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Am Feierabend by Franz Schubert

Am Feierabend is the fifth song in Franz Schubert's song cycle Die Schöne Müllerin and Schubert chooses this moment to change the modality. Here he changes to key of A Minor, and as the first minor key song in the collection it represents a dramatic change in the style and mood of the moment.

Continuing the actual story line, the miller has managed to get himself a job at the mill he has found on his journey, and throughout this song he dreams that "if only" by his actions and skills the maid of the mill might notice him, but alas he has no more than any apprentice.

However, Schubert treats the whole song in a most interesting fashion. Müller wrote it in two verses, but Schubert chose to write it almost in a sonata form, treating the first verse as the exposition, the second verse as the development and then repeating the first verse as if in a recapitulation. The final lines of the poem:-

Dass die schöne Müllerin
Merkte meinen treuen Sinn!

are treated almost as a codetta, repeated on their own to finish the song.

The piano writing is important to consider as it also changes in style at this point. Previously we have had rippling, gentle writing but here the music is choppy, with fast scales and rhythmic chords struck suggesting the young man working frantically to show his skills in the hope he might be noticed by the girl. Alas, all that happens is that her father tells the young men how hard they have worked, including him in the general praise, and the girl wishes them all a good night, leaving him with his dreams.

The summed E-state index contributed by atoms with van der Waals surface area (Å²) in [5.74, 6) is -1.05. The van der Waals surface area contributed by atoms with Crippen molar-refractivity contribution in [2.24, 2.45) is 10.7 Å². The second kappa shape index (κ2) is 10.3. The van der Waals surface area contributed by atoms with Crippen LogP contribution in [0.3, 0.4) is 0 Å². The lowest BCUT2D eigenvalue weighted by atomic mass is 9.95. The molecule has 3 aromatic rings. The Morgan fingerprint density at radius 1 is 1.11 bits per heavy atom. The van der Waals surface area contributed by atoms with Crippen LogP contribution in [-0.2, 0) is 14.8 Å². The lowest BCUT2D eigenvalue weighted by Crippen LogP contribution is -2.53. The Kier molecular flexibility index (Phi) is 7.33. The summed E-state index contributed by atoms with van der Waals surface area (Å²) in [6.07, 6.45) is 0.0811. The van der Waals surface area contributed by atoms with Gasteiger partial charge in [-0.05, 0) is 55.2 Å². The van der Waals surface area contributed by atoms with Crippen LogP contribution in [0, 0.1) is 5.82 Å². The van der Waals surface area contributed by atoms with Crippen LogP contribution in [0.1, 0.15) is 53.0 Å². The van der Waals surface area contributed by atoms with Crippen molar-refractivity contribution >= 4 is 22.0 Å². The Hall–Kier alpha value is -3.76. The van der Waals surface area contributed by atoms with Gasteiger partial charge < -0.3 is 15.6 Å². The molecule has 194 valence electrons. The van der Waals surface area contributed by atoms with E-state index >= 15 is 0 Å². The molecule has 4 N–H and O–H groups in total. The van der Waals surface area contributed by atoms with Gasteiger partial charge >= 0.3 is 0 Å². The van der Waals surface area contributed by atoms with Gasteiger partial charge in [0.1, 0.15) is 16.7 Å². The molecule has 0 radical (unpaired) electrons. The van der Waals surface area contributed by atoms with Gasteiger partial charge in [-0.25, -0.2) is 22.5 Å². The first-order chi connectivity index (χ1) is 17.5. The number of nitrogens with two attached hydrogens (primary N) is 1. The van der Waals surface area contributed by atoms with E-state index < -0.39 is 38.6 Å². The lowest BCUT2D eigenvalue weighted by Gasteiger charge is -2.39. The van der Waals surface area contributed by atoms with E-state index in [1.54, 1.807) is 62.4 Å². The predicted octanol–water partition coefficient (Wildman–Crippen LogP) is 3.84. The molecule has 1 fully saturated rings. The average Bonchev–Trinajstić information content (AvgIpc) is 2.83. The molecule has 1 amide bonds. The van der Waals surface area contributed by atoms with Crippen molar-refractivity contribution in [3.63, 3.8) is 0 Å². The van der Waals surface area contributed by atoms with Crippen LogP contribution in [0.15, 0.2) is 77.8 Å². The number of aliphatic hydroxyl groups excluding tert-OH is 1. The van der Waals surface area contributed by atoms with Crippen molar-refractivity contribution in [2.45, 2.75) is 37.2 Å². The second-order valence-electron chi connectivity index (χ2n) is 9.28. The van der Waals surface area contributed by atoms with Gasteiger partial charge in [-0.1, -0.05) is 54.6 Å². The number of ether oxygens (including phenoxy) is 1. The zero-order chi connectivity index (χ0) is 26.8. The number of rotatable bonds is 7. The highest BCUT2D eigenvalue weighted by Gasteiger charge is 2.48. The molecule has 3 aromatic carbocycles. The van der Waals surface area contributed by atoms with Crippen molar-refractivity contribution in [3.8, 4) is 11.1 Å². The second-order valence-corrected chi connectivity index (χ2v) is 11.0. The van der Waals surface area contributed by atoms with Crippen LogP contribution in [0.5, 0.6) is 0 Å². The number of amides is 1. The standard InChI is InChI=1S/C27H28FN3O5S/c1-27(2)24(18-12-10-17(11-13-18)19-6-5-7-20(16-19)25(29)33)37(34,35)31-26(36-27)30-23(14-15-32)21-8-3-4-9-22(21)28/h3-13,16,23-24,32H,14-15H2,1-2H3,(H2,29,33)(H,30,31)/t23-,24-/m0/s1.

On its own, Am Feierabend is not perhaps the most important song within the story of Die Schöne Müllerin as it contributes very little towards the development of the plot beyond establishing our miller in his new household, but it is one of Schubert's great songs and regularly appears on its own in recitals and workshops. I have heard it sung in different ways – some singers treat it simply as part of a developing, gentle passion while others will shout it out at the top of their lungs. Both ways work and it simply depends on the manner of the interpretation. I would suggest listening to Matthias Goerne, who is one of the great Lieder singers of today, and I also still love Fritz Wunderlich's interpretation from the 1960s for a totally different style and tone.

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